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Monday, 7 July 2014
Page: 4235

Senator CAMERON (New South Wales) (16:59): I am absolutely appalled that we have to have a debate in this place about the exploitation of cleaners, some of the poorest workers in this country. They are some of the workers that do some of the dirtiest jobs around this place. They are the workers who keep this place looking fantastic for senators and members as they go about their business. They keep the toilets clean for the public, they keep the toilets clean for the senators, they keep the toilets clean for the Prime Minister and even for Minister Abetz, who is about cutting their wages and conditions.

I listened to Senator Fierravanti-Wells when she was giving her lame excuse for why some of the lowest-paid workers in this country should have their wages cut. She did say that at this moment no-one will have their wages cut. But I have been around industrial relations for many years in this country—27 years a full-time union official—and I know a bit of a con job when I hear it. And we had the con job of all con jobs from the coalition when they stood up here and said, 'No-one will lose out of what we are seeking to do. We are simply trying to remove red tape.'

The coalition's red tape is food on the table for cleaners and their families. The coalition's red tape will simply open up those cleaners to exploitation in the future. We know that because this is simply about opening up those cleaners to exploitation in government establishments, where contractors will come in, try to undercut the rates, try to get the job at the lowest possible rate. Cleaners with any decent rates of pay and conditions at the moment, will have, at the next moment, when they sit down to negotiate their agreement, have their bosses say, 'There is no floor under what we can pay you now; there are no conditions in place. We must cut your wages to remain competitive.'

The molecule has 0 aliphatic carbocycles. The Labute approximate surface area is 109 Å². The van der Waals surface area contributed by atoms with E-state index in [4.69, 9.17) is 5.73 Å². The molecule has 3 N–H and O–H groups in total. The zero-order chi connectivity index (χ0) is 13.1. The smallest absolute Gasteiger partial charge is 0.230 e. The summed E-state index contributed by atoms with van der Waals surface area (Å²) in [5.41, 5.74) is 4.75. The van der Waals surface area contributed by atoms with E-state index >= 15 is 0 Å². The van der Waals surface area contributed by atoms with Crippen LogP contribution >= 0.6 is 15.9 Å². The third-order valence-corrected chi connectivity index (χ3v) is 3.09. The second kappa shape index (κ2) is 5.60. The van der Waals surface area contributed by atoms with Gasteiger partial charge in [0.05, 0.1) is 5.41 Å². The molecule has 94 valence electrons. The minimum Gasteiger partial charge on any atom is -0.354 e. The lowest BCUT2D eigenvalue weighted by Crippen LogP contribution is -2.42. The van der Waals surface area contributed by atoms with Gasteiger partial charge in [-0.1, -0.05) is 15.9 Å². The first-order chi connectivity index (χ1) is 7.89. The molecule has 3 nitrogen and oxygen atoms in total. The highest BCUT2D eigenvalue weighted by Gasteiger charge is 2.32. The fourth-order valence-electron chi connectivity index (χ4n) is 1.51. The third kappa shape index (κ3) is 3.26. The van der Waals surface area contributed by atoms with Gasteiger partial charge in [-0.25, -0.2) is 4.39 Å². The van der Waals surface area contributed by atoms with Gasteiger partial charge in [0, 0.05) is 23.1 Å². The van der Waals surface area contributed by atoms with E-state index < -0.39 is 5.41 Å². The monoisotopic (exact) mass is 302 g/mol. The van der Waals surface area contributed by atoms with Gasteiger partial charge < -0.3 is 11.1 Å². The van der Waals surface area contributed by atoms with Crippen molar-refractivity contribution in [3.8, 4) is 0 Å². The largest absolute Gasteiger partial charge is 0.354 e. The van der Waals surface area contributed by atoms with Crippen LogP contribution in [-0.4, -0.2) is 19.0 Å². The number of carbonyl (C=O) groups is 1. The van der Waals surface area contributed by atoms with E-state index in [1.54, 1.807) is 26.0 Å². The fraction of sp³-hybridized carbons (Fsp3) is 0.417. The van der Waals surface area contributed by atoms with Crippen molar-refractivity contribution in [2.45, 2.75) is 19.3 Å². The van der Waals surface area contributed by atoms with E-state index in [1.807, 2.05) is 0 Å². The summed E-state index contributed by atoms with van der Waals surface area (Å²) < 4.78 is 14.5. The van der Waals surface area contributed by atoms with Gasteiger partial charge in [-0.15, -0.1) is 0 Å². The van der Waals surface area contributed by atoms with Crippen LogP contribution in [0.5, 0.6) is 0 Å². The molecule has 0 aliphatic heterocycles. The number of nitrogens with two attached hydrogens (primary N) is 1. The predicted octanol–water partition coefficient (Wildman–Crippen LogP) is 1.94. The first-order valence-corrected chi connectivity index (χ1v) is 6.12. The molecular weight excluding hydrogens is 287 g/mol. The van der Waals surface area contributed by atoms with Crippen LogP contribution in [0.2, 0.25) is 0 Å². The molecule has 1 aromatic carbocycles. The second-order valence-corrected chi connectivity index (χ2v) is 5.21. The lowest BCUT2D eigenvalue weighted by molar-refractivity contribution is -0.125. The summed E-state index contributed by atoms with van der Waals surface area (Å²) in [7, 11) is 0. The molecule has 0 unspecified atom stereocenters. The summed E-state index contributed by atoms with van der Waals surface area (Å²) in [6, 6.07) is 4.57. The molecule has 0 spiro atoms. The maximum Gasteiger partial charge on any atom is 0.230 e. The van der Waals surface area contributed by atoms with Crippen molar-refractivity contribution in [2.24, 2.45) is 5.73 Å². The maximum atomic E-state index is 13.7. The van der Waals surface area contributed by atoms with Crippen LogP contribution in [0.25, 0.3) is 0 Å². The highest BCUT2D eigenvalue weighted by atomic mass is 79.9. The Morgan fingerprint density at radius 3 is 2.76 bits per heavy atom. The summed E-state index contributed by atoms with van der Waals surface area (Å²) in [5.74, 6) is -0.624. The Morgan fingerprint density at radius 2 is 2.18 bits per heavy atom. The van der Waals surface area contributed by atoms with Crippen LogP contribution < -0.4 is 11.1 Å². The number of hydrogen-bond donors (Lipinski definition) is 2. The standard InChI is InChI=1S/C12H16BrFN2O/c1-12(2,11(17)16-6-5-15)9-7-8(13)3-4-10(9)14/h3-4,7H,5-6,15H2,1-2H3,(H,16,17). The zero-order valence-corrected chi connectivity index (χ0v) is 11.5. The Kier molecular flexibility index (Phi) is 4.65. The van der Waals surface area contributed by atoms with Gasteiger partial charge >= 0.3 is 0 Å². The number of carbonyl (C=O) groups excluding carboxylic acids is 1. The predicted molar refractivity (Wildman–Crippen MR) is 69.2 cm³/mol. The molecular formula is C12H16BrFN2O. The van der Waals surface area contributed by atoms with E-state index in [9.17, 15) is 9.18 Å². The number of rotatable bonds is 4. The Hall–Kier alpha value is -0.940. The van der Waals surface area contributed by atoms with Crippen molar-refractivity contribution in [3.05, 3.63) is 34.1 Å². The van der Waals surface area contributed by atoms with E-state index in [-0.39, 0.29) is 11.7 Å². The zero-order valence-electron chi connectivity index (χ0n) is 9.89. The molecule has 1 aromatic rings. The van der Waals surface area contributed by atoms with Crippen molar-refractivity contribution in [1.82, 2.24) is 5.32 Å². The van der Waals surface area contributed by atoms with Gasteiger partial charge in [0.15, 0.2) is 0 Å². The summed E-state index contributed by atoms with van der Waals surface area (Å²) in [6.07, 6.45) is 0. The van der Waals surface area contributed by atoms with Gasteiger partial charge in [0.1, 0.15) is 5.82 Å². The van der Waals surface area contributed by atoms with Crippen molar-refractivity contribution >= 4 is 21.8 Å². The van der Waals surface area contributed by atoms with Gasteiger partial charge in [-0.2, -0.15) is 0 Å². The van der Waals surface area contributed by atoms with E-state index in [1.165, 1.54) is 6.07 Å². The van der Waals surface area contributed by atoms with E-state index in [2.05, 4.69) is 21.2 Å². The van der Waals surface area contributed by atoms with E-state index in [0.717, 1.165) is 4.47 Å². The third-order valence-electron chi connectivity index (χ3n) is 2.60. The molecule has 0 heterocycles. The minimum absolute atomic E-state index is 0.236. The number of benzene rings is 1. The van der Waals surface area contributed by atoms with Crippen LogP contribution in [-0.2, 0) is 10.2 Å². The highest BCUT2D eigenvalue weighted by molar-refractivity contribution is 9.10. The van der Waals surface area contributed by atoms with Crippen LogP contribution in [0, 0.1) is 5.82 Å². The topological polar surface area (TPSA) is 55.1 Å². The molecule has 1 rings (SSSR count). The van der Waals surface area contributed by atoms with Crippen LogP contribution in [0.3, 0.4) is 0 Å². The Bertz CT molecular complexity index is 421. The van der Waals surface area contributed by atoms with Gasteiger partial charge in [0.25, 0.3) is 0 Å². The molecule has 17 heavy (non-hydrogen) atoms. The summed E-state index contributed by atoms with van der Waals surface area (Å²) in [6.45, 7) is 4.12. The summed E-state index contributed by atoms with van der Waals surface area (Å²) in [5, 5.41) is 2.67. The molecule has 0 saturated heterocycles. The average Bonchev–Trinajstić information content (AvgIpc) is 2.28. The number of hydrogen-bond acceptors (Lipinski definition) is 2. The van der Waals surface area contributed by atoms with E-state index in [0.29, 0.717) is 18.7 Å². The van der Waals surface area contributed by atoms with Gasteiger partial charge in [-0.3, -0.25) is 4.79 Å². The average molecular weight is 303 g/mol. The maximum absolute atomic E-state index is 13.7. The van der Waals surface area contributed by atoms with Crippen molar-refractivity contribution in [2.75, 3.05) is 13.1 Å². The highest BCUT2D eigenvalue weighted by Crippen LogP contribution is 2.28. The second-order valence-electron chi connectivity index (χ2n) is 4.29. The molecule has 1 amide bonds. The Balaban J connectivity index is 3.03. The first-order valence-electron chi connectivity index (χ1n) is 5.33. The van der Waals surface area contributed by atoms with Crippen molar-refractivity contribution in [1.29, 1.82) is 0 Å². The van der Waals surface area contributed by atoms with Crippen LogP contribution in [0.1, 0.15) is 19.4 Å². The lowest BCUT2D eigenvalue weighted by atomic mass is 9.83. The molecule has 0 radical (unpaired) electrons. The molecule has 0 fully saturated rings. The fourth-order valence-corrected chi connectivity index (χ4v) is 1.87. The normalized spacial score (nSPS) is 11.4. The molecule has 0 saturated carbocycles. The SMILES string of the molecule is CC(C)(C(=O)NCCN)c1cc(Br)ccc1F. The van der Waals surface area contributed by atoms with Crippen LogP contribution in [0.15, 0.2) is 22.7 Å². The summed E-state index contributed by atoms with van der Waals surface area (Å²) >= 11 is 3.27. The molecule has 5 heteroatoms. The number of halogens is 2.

I have seen it before, and the argument from Senator Fierravanti-Wells that this is about opening Australia up for business is code for opening cleaners up to exploitation. Why should workers on $17 an hour be the workers who are attacked in this parliament? We have seen all these unfair budget positions, where pensioners are getting belted up, where students are getting belted up and where schools and education are losing funding. We have seen all of these unfair government positions, but this has to rank as one of the most unfair positions I have ever seen.

Senator Fierravanti-Wells said that this was outside mainstream industrial relations. Well, I have news for Senator Fierravanti-Wells: for a major employer to say that he, she or that organisation wants a decent underpinning of wages and conditions for contractors who bring workers onto their site is nothing new—absolutely nothing new! There are many workers in weak bargaining positions and there are many workers who do not have the muscle, or the skill or the ability to get a decent rate of pay and conditions. But why should the cleaners in government establishments be amongst the lowest-paid workers in the country when most other workers in here are amongst the highest paid? Why should we create more differentiation between the high-paid people like me and the lowest-paid people, who come in here and clean up after we make the mess? Why should that happen? I just think it is absolutely outrageous—absolutely outrageous! And to run the argument that you cannot do this because it is really a front for the union to sign workers up is probably the worst argument you could put forward.